Administrative law – Decisions of administrative tribunals – Energy and Utilities Board – Jurisdiction – Sale of assets – Judicial review – Privative clauses – Compliance with legislation – Standard of review – Correctness
Atco Gas and Pipelines Ltd. v. Alberta (Energy and Utilities Board),  A.J. No. 45, Alberta Court of Appeal, January 27, 2004, Cote, Wittmann JJ.A. and LoVecchio J. (ad hoc)
ATCO filed an application with the Board for approval of the sale of a property known as the Calgary Stores Block (the “Stores Block”). ATCO believed that the Stores Block was no longer useful for the provision of utility services, and so contended that the sale of the land would not cause harm to customers. ATCO applied for approval of the sale pursuant to s.25(1) of the Gas Utilities Act, R.S.A. 2000, c.G-5, and for disposition of the sale proceeds to retire the remaining net book value of the sold assets and to cover dispositions costs, with the balance to be recognized as profit from the sale of the plant to go to ATCO Gas South shareholders.
The Board approved the sale of the Stores Block, finding that utility customers would not be harmed by the sale. In reaching this decision, the Board used the ‘no harm’ test which provides that the Board “must consider whether the disposition will adversely impact the rates customers would otherwise pay and whether it would disrupt sale and reliable services to customers.” (para. 18)
The Board then conducted a further proceeding regarding the allocation of sales proceeds. The Board purported to allocate the gain on the sale as a way of mitigating harm to customers by implementing the TransAlta formula, derived from the decision in TransAlta Utilities Corp. v. Alberta Public Utilities Board (1986), 68 A.R. 171 (C.A.).
The Board further held that where the no harm test and the TransAlta formula yield different amounts, customers would be entitled to the greater amount. Thus, the Board decided to share the net gain on the sale of the land and buildings collectively according to the TransAlta formula.
The Court of Appeal considered whether the Board had jurisdiction to allocate the proceeds of the sale to ratepayers. In determining the standard of review on this appeal, the Court used the Pushpanathan approach coupled with the framework laid out in Law Society of New Brunswick v. Ryan,  S.C.J. No. 17.
In reviewing the privative clause criteria, the Court noted that the Alberta Energy and Utilities Board Act S.A. 1994, cA-19.5, s.26(1) limits appeals to questions of law or jurisdiction and that s.27 provides that a decision is otherwise final and may not be questioned, reviewed or restrained by any proceedings in the nature of judicial review. In addition, leave to appeal is required by statute.
The Board was held to be a specialized board with expertise in the regulation of gas utilities. The relative expertise of the Board was assessed to be much greater than the Court’s expertise with respect to “most of the issues arising in the regulation of a gas utility”. However, since the issue on appeal was jurisdiction, the Court felt that the otherwise high degree of deference to be given to this highly specialized tribunal was likely neutralized.
The purpose of the governing legislation was held to be the proper regulation of a gas utility in the public interest, with the particular provision, s.26(2) of the Gas Utilities Act, having a general purpose of public protection. A high degree of deference was suggested by this factor alone, and the issue was characterized as a polycentric one.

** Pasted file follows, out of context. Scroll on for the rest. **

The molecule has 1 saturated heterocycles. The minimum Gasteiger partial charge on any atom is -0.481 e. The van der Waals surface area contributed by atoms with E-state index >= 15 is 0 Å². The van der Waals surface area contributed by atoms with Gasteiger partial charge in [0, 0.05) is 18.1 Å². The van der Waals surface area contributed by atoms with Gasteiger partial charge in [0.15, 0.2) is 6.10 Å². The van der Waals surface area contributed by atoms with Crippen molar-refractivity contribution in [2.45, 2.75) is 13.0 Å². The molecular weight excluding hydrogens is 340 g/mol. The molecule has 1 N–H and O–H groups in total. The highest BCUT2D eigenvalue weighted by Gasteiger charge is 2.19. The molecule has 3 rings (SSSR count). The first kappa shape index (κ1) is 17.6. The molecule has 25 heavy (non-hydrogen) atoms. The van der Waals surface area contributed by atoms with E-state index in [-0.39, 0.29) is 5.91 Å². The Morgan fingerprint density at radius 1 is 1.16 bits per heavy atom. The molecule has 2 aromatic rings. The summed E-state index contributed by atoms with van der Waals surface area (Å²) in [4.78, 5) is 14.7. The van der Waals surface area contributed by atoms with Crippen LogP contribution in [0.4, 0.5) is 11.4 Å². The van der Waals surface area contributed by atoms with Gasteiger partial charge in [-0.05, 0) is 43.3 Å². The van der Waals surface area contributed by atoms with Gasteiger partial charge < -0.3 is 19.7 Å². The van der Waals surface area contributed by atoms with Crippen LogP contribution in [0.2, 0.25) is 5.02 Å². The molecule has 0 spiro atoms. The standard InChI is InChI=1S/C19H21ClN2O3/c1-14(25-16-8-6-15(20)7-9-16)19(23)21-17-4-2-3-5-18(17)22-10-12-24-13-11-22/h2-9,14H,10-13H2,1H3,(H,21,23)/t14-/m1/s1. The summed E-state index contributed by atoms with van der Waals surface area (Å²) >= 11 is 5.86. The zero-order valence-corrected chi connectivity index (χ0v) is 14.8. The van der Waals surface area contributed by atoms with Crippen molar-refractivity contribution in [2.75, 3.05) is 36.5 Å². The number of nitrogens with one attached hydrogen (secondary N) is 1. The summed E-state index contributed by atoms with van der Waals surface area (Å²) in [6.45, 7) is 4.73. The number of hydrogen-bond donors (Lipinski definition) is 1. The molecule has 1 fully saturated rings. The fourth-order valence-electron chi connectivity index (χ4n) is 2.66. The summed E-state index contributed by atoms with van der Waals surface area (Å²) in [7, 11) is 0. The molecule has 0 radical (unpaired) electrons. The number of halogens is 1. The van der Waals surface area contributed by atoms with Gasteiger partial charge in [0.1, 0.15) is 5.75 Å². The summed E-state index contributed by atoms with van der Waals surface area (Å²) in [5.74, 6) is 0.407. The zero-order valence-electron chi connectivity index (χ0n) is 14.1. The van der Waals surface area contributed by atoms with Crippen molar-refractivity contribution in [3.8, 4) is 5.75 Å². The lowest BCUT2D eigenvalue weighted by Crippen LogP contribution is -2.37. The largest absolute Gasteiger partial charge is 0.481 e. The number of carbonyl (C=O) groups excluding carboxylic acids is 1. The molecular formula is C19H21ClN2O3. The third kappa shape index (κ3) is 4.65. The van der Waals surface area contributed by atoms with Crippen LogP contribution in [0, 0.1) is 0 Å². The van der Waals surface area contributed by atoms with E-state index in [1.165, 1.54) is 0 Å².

The Court held that in weighing the purpose of the legislation, the degree of expertise of the tribunal, the privative clause component and the nature of the problem (here, one of jurisdiction), the standard of review should be that of correctness. Although the standard of review would have been different for the additional subsidiary issues on the appeal, the Court’s disposition of the main issue made any further consideration of the other issues unnecessary.
The Court held that the Board had acted beyond its jurisdiction by misapprehending its statutory and common law authority, which did not permit it to allocate proceeds in this manner on these facts. The Board required express or implied authority to take the property of ATCO (the proceeds of the sale), in these circumstances where the only purpose of the application to the Board was to approve the sale.
The Court of Appeal criticized the Board for making a “specious” finding of fact that they were not persuaded that the assets on the land were now non-utility, even though the Board accepted that the assets were “no longer required for utility service”.
Although the Court held that the Board had the power to regulate public utilities, including the power to fix just and reasonable rates pursuant to s.36 of the Gas Utilities Act, there was no provision expressly granting the Board authority to allocate proceeds from the sale of property belonging to an owner of a public utility. In particular, s.26 of the Gas Utilities Act simply requires Board approval where the sale of a property of the owner of a gas utility was considered to be outside the ordinary course of business, but is silent on the Board’s power to deal with proceeds.
After the hearing of this appeal, Cote J.A. removed himself from participating in rendering the decision on the basis that he had inherited some shares in Canadian Utilities from his father, and the decision was then rendered by the remaining two members of the panel, pursuant to s.8(e) of the Court of Appeal Act, R.S.A. 2000, c.C-30.
The appeal was allowed and the matter was referred back to the Board with a direction to allocate the entire amount of the “remainder to be shared” proceeds to ATCO.
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